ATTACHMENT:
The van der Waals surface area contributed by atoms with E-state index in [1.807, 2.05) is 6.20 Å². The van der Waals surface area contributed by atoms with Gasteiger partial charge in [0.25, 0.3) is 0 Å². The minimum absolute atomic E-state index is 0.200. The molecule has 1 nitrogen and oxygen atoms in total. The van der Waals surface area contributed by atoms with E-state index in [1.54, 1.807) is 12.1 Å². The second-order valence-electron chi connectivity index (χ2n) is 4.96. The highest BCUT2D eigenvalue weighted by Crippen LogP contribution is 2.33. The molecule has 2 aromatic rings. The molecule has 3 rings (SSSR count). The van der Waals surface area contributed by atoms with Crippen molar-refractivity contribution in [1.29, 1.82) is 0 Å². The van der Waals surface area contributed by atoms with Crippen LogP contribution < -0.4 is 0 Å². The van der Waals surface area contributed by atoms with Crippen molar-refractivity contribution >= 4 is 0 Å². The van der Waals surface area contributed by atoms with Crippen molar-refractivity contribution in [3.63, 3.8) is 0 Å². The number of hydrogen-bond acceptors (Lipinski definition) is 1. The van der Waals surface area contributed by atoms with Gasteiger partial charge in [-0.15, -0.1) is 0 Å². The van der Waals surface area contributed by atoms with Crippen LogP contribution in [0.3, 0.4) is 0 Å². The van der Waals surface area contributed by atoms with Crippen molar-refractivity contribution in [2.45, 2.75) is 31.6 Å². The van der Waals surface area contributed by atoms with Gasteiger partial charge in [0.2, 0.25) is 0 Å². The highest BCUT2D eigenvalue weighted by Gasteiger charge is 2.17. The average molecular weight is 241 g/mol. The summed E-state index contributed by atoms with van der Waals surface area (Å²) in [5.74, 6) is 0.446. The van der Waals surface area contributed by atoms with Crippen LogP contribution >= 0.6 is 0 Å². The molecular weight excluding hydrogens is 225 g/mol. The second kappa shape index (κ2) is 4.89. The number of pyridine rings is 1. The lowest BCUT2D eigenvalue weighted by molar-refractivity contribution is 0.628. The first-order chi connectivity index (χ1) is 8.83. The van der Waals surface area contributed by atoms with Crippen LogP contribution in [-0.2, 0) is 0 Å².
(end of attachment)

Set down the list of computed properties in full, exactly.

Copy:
The van der Waals surface area contributed by atoms with E-state index in [1.807, 2.05) is 6.20 Å². The van der Waals surface area contributed by atoms with Gasteiger partial charge in [0.25, 0.3) is 0 Å². The minimum absolute atomic E-state index is 0.200. The molecule has 1 nitrogen and oxygen atoms in total. The van der Waals surface area contributed by atoms with E-state index in [1.54, 1.807) is 12.1 Å². The second-order valence-electron chi connectivity index (χ2n) is 4.96. The highest BCUT2D eigenvalue weighted by Crippen LogP contribution is 2.33. The molecule has 2 aromatic rings. The molecule has 3 rings (SSSR count). The van der Waals surface area contributed by atoms with Crippen molar-refractivity contribution in [1.29, 1.82) is 0 Å². The van der Waals surface area contributed by atoms with Crippen LogP contribution < -0.4 is 0 Å². The van der Waals surface area contributed by atoms with Crippen molar-refractivity contribution >= 4 is 0 Å². The van der Waals surface area contributed by atoms with Crippen molar-refractivity contribution in [3.63, 3.8) is 0 Å². The number of hydrogen-bond acceptors (Lipinski definition) is 1. The van der Waals surface area contributed by atoms with Gasteiger partial charge in [-0.15, -0.1) is 0 Å². The van der Waals surface area contributed by atoms with Crippen LogP contribution in [0.3, 0.4) is 0 Å². The van der Waals surface area contributed by atoms with Crippen molar-refractivity contribution in [2.45, 2.75) is 31.6 Å². The van der Waals surface area contributed by atoms with Gasteiger partial charge in [0.2, 0.25) is 0 Å². The highest BCUT2D eigenvalue weighted by Gasteiger charge is 2.17. The average molecular weight is 241 g/mol. The summed E-state index contributed by atoms with van der Waals surface area (Å²) in [5.74, 6) is 0.446. The van der Waals surface area contributed by atoms with Crippen LogP contribution >= 0.6 is 0 Å². The molecular weight excluding hydrogens is 225 g/mol. The second kappa shape index (κ2) is 4.89. The number of pyridine rings is 1. The lowest BCUT2D eigenvalue weighted by molar-refractivity contribution is 0.628. The first-order chi connectivity index (χ1) is 8.83. The van der Waals surface area contributed by atoms with Crippen LogP contribution in [-0.2, 0) is 0 Å².